New city sign regulations nearly finalized

Published 9:07 am Friday, February 12, 2016

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After two workshops, two Elizabethton Regional Planning Commission meetings, and numerous meetings with residents and business owners, the new Elizabethton sign regulations appear to be on the path to becoming law.
In a vote of 6-1 the resolution to enact a revised sign ordinance passed on its first reading in City Council. It must still pass on a second reading and after some concerns voiced by Sam Shipley, discussion of amendments are in the air.
The new regulations, if passed on second reading, will replace section 14-501 through 14-504, which have received some negative feedback from Planning Commissioners and residents alike for being vague. The changes also came in response to the fact that the previous sign ordinance regulated signs by their content, which is now illegal. The proposed ordinance regulates by zones, sign size, sign type, location and some other features.
In summarizing the effects of these changes, Elizabethton Director of Planning and Economic Development Jon Hartman said it will allow for types of temporary signs for a limited time period and off-premise signs, as well as clarifying grey area regarding the appeals process, fee schedules, lighting and other formerly unclear elements.
Councilman Sam Shipley voted against the passage of the ordinance, because it allows for monument signs in residential areas. According to the proposed regulations, these signs could be up to 36 square feet, but no taller than five feet and must be constructed for long-term use with materials such as stone or brick.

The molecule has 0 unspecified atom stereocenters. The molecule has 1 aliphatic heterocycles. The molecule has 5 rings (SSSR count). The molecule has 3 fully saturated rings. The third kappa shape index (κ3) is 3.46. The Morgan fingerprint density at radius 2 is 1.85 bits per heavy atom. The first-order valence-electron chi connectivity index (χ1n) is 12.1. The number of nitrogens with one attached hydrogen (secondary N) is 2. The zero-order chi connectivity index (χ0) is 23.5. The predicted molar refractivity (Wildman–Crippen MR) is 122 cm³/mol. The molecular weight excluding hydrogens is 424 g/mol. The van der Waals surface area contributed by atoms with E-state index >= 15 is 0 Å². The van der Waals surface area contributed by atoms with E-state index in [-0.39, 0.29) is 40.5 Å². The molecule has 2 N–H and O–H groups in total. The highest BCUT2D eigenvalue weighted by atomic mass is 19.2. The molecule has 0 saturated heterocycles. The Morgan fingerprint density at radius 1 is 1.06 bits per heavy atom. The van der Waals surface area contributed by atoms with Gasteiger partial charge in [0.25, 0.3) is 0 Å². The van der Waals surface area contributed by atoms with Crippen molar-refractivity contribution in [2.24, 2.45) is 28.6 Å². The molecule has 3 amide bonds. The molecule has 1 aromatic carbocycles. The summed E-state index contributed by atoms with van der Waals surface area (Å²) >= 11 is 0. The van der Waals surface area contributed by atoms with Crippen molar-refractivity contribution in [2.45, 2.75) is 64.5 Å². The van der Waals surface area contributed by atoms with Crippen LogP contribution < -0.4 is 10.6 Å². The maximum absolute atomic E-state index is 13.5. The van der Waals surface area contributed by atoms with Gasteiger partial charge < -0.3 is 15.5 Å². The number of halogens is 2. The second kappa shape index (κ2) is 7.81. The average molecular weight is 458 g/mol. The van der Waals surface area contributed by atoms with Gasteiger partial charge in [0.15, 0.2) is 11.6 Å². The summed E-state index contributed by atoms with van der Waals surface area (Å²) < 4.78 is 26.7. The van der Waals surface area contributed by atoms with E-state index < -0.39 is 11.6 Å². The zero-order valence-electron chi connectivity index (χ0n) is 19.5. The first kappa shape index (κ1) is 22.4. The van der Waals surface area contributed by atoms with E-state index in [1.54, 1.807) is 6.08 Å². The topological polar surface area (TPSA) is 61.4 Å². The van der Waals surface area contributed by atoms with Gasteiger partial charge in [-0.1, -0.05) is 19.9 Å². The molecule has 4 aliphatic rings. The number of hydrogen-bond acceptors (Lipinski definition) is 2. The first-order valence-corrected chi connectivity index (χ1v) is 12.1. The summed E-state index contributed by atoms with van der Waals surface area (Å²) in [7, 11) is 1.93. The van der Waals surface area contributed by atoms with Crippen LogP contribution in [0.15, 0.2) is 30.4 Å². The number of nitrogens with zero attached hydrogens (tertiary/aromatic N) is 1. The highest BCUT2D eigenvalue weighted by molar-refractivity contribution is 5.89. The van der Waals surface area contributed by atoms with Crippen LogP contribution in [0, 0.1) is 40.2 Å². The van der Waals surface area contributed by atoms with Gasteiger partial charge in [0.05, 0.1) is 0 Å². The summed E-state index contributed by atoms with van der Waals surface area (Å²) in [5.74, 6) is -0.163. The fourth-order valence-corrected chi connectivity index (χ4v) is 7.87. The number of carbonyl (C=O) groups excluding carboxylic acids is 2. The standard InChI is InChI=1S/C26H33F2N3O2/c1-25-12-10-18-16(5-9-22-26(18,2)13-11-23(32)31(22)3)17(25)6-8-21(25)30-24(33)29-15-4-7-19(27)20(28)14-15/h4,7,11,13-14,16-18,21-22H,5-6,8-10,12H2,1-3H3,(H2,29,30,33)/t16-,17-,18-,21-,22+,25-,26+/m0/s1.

“That’s a pretty big sign for a residential district,” he said.
Hartman said that following discussion regarding monument signs at a Planning Commission workshop, they elected to keep this size sign.
“[The Planning Commission] felt that the likelihood and expense that would be involved with such a sign would be really be the barrier between that kind of action happening,” he said.
Hartman said Commissioners wanted to allow for neighborhood signs, but for them to not be too “obtrusive,” so they went with this size.
City Manager Jerome Kitchens asked if it would be possible to restrict those types of signs to specific areas like subdivisions, and Hartman said the best way might be to allow them along collector or arterial roads only.
Shipley stood by his concern that this would be a “visual nightmare” and voted against it for this reason.
No other major concerns were raised, and Councilman Tester said, “It is my opinion that this is a much better overall document than the previous ordinance.”
Though Hartman said there are substantial changes and clarifications, he said businesses and community members will likely not notice significant changes.
In other news, Carter County Emergency Management Agency will receive the telephones which the city is retiring.
“We can use these to accommodate agencies during an emergency scenario,” said Emergency Management Agency Director Gary Smith. He referenced the recent Chattanooga shooting and said during situations like that, agencies come to assist and need workspace, so what would likely happen is they would use the classrooms at the airport and the city’s phones to accommodate them.

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